Through Google algorithm updates like Pigeon in 2014, retail commerce is gradually shifting to the digital landscape.

It makes sense when you consider these stats:

  • 82% of smartphones users use a search engine when looking for a local business

  • 92% of those who searched on their phone made a related purchase

  • 50% of consumers who performed a local search on their smartphone visited a store within a day, and 34% who performed a search on a desktop computer or tablet did the same

All of which points to an increasing reliance on smartphones to find solutions to our daily needs and questions.

With that understood, the question then becomes…

What Does This Mean for Small Businesses Moving Forward?

In short, adaptation is key. Given that local search is rising quickly as the standard of consumer search behavior, businesses large and small should prioritize their website optimization with an emphasis on local SEO.

Regardless of size, the philosophy of any business moving forward should be to provide quality products and services to those in their area—and marketing themselves thusly. In Google’s Pigeon update, there was a notable shift in the way local businesses were ranked. This change placed a heavy focus on a business’ user reviews, relevance, and proximity, meaning that only the closest and most popular businesses have the potential to make it into Google’s coveted 3-pack--the three organically generated local listings that appear with the map in the search results.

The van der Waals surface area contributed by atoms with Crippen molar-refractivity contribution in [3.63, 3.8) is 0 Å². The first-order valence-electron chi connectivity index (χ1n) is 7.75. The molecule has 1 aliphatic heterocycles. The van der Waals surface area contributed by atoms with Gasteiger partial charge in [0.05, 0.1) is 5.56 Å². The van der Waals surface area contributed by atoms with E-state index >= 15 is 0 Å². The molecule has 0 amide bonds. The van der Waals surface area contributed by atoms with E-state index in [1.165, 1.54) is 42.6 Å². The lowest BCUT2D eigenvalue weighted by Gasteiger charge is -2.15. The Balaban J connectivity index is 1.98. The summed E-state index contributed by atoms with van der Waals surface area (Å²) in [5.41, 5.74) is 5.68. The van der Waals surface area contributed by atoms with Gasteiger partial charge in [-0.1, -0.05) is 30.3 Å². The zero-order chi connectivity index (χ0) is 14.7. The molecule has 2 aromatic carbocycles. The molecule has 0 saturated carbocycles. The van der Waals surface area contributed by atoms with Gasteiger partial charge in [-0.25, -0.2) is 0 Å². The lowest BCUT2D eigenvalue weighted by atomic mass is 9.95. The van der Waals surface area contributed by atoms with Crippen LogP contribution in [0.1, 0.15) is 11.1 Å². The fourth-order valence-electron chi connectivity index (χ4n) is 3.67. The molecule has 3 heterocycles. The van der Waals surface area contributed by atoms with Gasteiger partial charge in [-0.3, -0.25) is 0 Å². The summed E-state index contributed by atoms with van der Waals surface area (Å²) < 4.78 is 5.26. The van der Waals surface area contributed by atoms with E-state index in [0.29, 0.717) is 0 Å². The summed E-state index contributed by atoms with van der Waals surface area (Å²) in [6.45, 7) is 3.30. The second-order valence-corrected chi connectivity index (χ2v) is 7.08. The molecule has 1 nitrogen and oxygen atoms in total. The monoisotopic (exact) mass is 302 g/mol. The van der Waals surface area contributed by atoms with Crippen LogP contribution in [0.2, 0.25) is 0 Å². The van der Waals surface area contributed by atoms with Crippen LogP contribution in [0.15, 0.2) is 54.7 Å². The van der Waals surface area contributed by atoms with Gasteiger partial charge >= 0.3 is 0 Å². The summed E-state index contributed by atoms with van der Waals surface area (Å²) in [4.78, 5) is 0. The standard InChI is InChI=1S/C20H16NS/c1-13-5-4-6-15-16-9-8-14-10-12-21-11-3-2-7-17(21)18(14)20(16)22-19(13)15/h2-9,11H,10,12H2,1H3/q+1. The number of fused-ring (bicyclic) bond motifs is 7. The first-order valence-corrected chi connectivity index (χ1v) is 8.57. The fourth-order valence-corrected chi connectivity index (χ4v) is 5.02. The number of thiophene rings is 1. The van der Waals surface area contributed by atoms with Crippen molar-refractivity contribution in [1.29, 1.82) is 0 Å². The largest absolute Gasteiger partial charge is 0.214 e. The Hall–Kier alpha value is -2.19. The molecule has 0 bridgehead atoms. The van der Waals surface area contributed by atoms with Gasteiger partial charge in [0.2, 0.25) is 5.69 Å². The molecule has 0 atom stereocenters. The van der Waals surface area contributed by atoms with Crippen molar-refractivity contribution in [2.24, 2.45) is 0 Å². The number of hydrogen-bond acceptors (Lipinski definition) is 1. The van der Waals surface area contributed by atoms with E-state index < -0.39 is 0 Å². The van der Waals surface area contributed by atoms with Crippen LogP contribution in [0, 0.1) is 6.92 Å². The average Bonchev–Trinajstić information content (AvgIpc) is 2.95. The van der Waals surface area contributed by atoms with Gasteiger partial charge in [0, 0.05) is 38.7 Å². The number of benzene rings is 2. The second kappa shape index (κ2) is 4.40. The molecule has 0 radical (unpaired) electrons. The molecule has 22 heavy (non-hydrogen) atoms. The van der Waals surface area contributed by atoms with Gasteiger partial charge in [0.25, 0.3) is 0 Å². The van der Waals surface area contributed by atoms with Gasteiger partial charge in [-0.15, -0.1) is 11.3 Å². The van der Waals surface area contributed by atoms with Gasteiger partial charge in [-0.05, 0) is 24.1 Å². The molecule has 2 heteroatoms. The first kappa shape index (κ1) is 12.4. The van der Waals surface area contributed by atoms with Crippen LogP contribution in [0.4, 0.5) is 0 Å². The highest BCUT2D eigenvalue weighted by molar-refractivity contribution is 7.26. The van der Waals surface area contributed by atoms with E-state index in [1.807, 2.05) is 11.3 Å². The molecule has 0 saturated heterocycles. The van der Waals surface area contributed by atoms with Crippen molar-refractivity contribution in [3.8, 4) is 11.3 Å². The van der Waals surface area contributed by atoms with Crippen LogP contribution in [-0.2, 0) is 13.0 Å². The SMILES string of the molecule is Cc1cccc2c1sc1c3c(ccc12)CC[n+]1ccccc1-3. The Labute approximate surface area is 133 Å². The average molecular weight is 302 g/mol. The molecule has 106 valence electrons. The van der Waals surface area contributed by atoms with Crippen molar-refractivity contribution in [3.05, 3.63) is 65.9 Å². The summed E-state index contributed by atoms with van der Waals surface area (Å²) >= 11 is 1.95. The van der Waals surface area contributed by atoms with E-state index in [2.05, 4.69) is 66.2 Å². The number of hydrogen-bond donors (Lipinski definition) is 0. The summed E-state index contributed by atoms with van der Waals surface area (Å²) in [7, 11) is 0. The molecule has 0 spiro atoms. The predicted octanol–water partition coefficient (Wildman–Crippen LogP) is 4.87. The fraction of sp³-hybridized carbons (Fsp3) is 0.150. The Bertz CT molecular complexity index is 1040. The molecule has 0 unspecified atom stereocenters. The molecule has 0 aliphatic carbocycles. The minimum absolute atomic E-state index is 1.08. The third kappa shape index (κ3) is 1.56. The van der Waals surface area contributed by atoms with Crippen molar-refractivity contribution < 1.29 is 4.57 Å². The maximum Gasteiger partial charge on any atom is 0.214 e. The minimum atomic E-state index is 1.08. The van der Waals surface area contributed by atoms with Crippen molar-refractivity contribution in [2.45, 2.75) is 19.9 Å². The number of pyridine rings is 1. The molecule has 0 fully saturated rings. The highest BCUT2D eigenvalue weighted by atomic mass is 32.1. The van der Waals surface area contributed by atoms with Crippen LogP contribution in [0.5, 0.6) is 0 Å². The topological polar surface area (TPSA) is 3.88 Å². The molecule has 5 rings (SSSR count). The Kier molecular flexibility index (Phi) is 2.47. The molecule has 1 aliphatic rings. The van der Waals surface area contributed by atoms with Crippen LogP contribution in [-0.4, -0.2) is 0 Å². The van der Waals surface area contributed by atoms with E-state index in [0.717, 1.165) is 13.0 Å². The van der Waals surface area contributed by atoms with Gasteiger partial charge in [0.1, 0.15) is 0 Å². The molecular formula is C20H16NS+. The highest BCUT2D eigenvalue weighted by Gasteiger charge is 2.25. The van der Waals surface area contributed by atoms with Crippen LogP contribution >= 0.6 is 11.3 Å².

Here are 3 tips to remember about local marketing:

1. Take control of your online presence and make sure all information about your business is accurate (your business name, address, hours, telephone number, website URL, etc.).

2. Reach out to other local businesses for opportunities to form real relationships within your community.

3. Manage your online reputation as much as possible. A 4-star review can move even the most skeptical, while a 2-star can send the most optimistic running before you ever get a chance to meet them.

Untangling the importance of local SEO optimization can be a tall order, but its prevalence in the realm of search is here to stay. But with the shift of supporting more local businesses, especially in the last few years, your services or products can get the limelight you’re looking for when people search for what you offer.

Even if you start with making small changes, such as adding more keywords in the headings of your content pieces, or registering on Google My Business, or opening up a social media account, your marketing efforts will eventually pay off.

If you’re looking to make some bigger changes but need more support than what you can give, then think of digital marketing companies such as us. At Scorpion, we’ll take on the heavy lifting, helping you navigate the intricacies of Internet marketing so you can focus on what’s truly important:

Growing your business.

Contact Scorpion today to find out how a shift in your local SEO strategy can bring you more business from the Internet.